Park yourself at Withrow to see Two Gents.
TWO GENTS by William Shakespeare, adapted by Andrew Joseph Richardson, Jonathan Seinen and Brendan McMurtry-Howlett (Shakespeare in the Ruff). At Withrow Park. To September 2. Pwyc ($15 sugg). 416-367-1652. See listing. Rating: NNNN
Brendan McMurtry-Howlett and Shakespeare in the Ruff deserve a ton of credit. Not only have they successfully rebooted outdoor Shakespeare in the east end, but they're also running an apprenticeship program for teenagers and have booked a solid companion music series to entertain audiences before the play begins. And all this in their first year!
In Two Gents, their version of Two Gentlemen Of Verona, one of the Bard's earliest comedies, the company takes two bold risks: the courtly love quartet has been shifted from Italy to the Canadian prairies circa 1880, and the ending has been rewritten (using lines from other Shakespeare plays and sonnets) to avoid what some scholars consider a misogynistic twist.
In the hands of another company, changes this big could be disastrous. But here the period update adds a nice folksy charm that's carried throughout, and the new ending feels right when it arrives; while much more equitable, it never feels overbearing.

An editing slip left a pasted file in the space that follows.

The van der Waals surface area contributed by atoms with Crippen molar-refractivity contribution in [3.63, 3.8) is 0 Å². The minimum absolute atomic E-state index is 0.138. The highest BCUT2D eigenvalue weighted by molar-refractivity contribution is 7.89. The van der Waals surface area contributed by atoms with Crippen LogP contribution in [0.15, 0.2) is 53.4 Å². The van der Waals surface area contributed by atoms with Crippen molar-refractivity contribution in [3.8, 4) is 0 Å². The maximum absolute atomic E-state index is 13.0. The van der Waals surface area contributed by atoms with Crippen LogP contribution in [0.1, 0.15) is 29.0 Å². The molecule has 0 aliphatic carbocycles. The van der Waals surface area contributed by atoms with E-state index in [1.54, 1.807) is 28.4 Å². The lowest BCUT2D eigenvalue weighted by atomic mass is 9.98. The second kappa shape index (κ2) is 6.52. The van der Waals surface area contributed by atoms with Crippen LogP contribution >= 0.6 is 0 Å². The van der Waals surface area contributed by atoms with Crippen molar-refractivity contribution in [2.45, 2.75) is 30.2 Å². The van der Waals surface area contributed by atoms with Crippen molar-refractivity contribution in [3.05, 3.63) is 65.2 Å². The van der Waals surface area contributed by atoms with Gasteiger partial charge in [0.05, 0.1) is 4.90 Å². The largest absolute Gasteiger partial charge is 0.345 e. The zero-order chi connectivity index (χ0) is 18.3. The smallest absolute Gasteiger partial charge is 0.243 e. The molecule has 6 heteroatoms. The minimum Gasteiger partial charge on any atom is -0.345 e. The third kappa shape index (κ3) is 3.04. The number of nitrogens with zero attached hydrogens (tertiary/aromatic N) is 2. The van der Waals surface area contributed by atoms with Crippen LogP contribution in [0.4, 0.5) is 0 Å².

Director McMurtry-Howlett makes wonderful use of the park space. Two giant trees frame the playing area, and actors sneak behind them to change costumes or make their entry. Since there is no back wall, characters sometimes wander off into the distance and can be seen carrying on their business far off in the park - one of many magical touches.
The ensemble does a great job of physically conveying the content of Shakespeare's dense and flowery verse (no performance feels like a recital), but David Patrick Flemming's perpetually frustrated servant Speed is particularly well honed, scoring the biggest laughs.
Since they're already giving Shakespeare In High Park a run for its money, let's hope this ambitious young company becomes a summer fixture.